I’ve been wanting to post about this since the news broke, and after the firing of Paterno and the student “riots” last night (looks like a bunch of angry white kids too concerned with football to see the bigger picture) I had decided that I had to make a comment. Then I read the following and it summed everything up. So, for now, I leave you with this article from SFGate:
Penn State’s Joe Paterno gets what he deserves
Many folks in the media have been asking: What will this terrible scandal do to Joe Paterno’s legacy?
Folks, this is Joe Paterno’s legacy.
E-mails jump into my inbox defending Paterno, many of them from Pennsylvania, pointing out his won-lost record, his years of service and his reputation.
Wonderful. Still, from now on when I think of Paterno, I won’t think of his 400-and-whatever wins or his spotless (until now) program.
I won’t remember what Paterno did, but what he didn’t do. What he didn’t do is what got him fired Wednesday by the Penn State board of trustees.
Firing Joe Paterno doesn’t fix everything, but it’s a great start.
It represents the first ray of apparent sanity and clear thinking related to the Penn State scandal. Paterno’s firing spares the nation the appalling spectacle of JoePa coaching his team Saturday on national TV, being glorified and deified by adoring fans.
I don’t know if Paterno’s firing provides relief to any of the eight boys and young men who allegedly were sexually assaulted by Paterno’s longtime assistant coach. But if the firing provides even a tiny bit of relief, it was more noble and enlightened than was the hiring of Paterno as head coach almost a half century ago.
Today, for the first time since the scandal broke, the outside world doesn’t have to ask, “Is everyone associated with Penn State football completely delusional?”
We watched for days as people in Happy Valley seemed oblivious to the fact that Paterno and several others in the university community knew Jerry Sandusky was possibly a sexual predator of young boys, and nobody did anything to stop the crazy man.
Others have lost their jobs, including the school president. More will be fired or removed, including, one hopes, the assistant coach, Mike McQueary, who witnessed one attack and ran away. So why is Paterno taking the biggest hit (other than Sandusky) from the public?
Because Paterno is the man with the statue. He is the most admired and beloved – and maybe feared – person in the Penn State world. He is the man people entrust to set the standard for leadership and life conduct, and hold others to it. It’s a role Paterno earned and embraced.
With responsibility comes responsibility.
Look, witnesses have testified that Sandusky did bad things with young boys in the Penn State football shower room. At least two janitors knew. At least one assistant coach knew. The athletic director and the school vice president knew. The school president knew. Paterno knew.
What is the over-under number on how many people have to know about a depraved predator working under their noses before one of them takes a step to stop the predator and protect the victims?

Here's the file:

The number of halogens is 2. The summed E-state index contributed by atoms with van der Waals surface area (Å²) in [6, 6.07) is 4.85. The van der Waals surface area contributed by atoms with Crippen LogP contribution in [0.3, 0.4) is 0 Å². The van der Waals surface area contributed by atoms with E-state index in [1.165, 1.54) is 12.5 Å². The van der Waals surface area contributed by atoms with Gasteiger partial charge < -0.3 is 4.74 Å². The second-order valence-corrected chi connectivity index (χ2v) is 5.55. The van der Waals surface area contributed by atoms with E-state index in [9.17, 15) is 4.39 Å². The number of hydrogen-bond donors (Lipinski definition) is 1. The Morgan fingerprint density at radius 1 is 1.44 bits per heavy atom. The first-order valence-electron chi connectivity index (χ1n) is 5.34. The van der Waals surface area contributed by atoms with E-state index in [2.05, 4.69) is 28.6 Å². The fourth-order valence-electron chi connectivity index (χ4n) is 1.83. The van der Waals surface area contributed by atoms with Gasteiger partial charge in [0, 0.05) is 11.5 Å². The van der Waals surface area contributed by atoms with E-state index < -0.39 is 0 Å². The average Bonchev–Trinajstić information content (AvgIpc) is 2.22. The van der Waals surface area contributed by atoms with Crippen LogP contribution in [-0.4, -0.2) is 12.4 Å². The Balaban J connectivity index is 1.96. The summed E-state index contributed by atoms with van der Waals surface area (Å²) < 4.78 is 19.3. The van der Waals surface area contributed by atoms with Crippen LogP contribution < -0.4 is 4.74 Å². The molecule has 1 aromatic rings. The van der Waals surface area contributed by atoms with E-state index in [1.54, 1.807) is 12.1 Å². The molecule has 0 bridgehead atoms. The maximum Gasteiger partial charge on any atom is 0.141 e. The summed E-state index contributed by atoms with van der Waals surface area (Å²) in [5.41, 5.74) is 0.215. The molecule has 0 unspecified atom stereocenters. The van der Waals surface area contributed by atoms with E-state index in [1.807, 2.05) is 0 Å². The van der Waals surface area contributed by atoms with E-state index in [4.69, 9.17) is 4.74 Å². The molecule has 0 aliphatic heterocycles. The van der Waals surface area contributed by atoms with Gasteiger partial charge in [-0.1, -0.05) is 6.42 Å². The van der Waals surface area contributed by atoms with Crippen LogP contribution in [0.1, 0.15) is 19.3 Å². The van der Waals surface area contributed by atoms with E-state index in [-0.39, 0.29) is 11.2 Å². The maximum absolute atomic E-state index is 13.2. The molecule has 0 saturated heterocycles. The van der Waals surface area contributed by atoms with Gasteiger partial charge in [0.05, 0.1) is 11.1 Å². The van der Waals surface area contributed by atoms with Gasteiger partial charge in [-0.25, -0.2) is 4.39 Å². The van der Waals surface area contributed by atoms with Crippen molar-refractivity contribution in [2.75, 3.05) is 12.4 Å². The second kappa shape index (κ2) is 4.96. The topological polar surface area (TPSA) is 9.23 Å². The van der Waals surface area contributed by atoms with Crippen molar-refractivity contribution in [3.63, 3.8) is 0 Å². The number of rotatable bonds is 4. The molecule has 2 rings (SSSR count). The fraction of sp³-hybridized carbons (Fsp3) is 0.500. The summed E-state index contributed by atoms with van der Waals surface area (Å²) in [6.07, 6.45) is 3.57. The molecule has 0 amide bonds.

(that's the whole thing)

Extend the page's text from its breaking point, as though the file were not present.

Jay Bilas, the ESPN college basketball commentator, called it “a conspiracy of cowards.”
Many others contributed to Paterno’s 400-plus wins at Penn State, yet he got the statue. Many others contributed to a decade of freedom for a sex predator, yet Paterno will take much of the blame. That’s how it goes.
Even if McQueary, then a graduate assistant, gave Paterno only a vague description of the shower incident (and why in the world would Paterno not demand details?), the report should have raised in Paterno a reasonable suspicion that Sandusky was a dangerous criminal.
Yet Paterno didn’t do any follow-up, leaving us skeptics to speculate that he clamped a lid on any suspicion because a sex scandal involving the longtime defensive coordinator would have been a terrible stain on Penn State football and the Paterno Era.
Paterno should have realized that the level of damage to the program at that point would have been a pimple compared to the cancer that has enveloped the program.
“With the benefit of hindsight, I wish I had done more,” Paterno said in a statement.
That’s pathetic. You need hindsight to tell you that you must do whatever you can to stop a dangerous criminal?
To Paterno’s supporters, those of us who called for and then praised his firing are a braying mob of self-righteous haters using vague information to ruin a good man. I can live with that.
Several e-mailers demand, “Have you ever heard of due process?”
The due process I’ve heard of involves a justice system and a legal trial. Paterno faces no legal action or charge. Legally, his rear end is covered.
But there was no trial when Paterno was sainted, no jury declared him one of the noblest and finest college coaches of all time. The public decided.
It’s the same deal on the flip side. We’ll take the facts and form them into our personal legacy of Joe Paterno.